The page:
So how do patients react to telemedicine? How do they fell about telemedicine? Well, I think we first have to understand what patients want out of their visits. They want to know how to improve their physical function, improve their quality of life, look at their financial, social, emotional status, and they want treatment and visit convenience. Whereas we as the providers want to look at their exercise capacity, their hemodynamics, their biochemicals, their walk distance, their peak V02, and sometimes these don't marry well. So we need to understand what the patients are looking for and try to help them understand why we're looking for the things we're looking for, because our improvements, most of the time, will result in what they're looking at and their goals of care. So we need to marry those in a better way.
We as physicians are looking at symptoms, exercise capacity, biomarkers, hemodynamics, and survival, but that's only the tip of the iceberg in terms of what we're trying to achieve with our patient interactions. Our patients are looking to us to change their quality of life, improve their stability, improve their interaction with other people and patients, reduce their frustration, their worry, and the stress of this disease, and also, they're looking to us for help with the cost of their care, but we do encounter barriers. We encounter fear, anxiety, self-doubt, and apprehension about communication and testing. So, we need to be aware of these things so we can optimally communicate and allow patients to be able to express these things to us.
So again, looking at the patient's perspective, that's what it's all about, right, isn't it? We want the patient to improve, and in doing so, have the best experience they can have with this illness, pulmonary arterial hypertension. Patients experience living with pulmonary hypertension and the impact on him, her and the caregivers around them is extremely important. It includes their symptoms, their intellectual interactions, psychosocial aspects, spiritual aspects, and goal-oriented dimensions of disease and treatment. We need to be able to understand these and communicate at multiple levels with the patient and other healthcare providers about these important issues. Others involved in patient's experience may include those healthcare providers that are their primary care physicians but also could include mental health workers, spiritual counselors, family, their social network, and other healthcare influencers, which we may not think about, their insurers, the medical industry, government issues where they have to apply for assistance and things of that nature. So they're all affecting the patient's experience, and they really impact their perspective.
So how can we bridge what we usually think about when we care for a patient and what the patient is looking for from their experience? Well, we need to understand it, and we've talked a little bit about that. As I said, most of the time we're on the tip of the iceberg of what is important to the patient. The patient's experience is influenced over time by this relationship we build and by us being open to them expressing their concerns. The traditional approach of looking at symptoms, testing, and treatment recommendations, probably not adequate. Understanding the burden of illness and impact of patient's quality of life really requires this bidirectional exchange of opinions and a discussion between all of us. Patient-centered collaborative care includes decision-making by all of the people involved, and it empowers us and the patients on their treatment course. So extremely valuable, extremely important, and the only way patients will successfully improve because so much of the work that is done in pulmonary hypertension is done by the patient in their homes, trying to be active, taking their medications every day, and we need to understand everything we can to be able to improve that.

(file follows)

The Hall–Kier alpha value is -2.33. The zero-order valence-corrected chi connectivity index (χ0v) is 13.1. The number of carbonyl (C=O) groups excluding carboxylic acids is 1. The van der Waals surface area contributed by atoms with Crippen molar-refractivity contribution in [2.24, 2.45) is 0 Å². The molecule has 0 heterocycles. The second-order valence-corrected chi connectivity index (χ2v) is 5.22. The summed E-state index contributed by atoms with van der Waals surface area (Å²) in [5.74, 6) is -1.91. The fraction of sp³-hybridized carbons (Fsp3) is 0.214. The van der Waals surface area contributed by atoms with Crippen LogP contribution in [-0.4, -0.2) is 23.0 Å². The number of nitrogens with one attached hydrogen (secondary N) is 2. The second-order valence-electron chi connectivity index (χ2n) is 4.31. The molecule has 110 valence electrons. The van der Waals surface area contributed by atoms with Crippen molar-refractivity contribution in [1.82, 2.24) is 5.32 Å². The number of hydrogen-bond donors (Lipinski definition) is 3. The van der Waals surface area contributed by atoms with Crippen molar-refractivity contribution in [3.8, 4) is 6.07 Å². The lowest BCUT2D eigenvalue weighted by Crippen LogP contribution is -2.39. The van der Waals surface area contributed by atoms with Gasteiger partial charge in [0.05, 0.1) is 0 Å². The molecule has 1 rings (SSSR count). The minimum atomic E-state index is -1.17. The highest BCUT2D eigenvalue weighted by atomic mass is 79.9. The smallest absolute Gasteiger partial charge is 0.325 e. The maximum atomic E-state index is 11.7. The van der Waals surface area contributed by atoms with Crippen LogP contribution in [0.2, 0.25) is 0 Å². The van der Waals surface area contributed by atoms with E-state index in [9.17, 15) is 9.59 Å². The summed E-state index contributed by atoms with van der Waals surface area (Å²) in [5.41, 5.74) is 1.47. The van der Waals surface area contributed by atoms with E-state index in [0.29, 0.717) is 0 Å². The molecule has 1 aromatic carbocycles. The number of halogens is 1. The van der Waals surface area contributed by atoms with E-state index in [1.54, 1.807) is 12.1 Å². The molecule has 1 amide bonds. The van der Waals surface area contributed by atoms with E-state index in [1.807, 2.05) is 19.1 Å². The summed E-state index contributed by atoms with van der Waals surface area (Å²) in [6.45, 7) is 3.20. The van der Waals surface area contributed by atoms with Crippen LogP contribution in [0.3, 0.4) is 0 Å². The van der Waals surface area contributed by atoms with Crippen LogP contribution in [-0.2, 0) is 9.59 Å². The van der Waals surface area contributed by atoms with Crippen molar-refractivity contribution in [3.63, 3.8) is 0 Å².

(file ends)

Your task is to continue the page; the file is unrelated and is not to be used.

So how satisfied are patients with this telemedicine approach to care? Online survey-based study of cardiology patients probed the limitations of telemedicine accessibility, patient satisfaction with telemedicine relative to in-person visits, and the perceived advantages and disadvantages of telehealth. No-show rates for telehealth in this study was about 17%, which was the same as their face-to-face visits, so no different. Both in-person visits and telehealth visits were viewed favorably, but in-person visits were rated higher across all domains of patient satisfaction. So, patients were a little bit more satisfied when they saw us face to face. The only significantly lower mean score for telehealth was in clinical competence domain. So, we need to be aware of that. We need to make sure we express ourselves adequately so they're confident in our clinical recommendations. Reduced travel time, lower visit wait time, cost savings were also seen as significant advantages. Poor internet connectivity was rated at least somewhat as a factor of an influence of how they tolerated and felt about telemedicine in about 1/3 of respondents. So, this was impactful. They were aware that they could have internet connectivity problems and that could influence their telemedicine experience.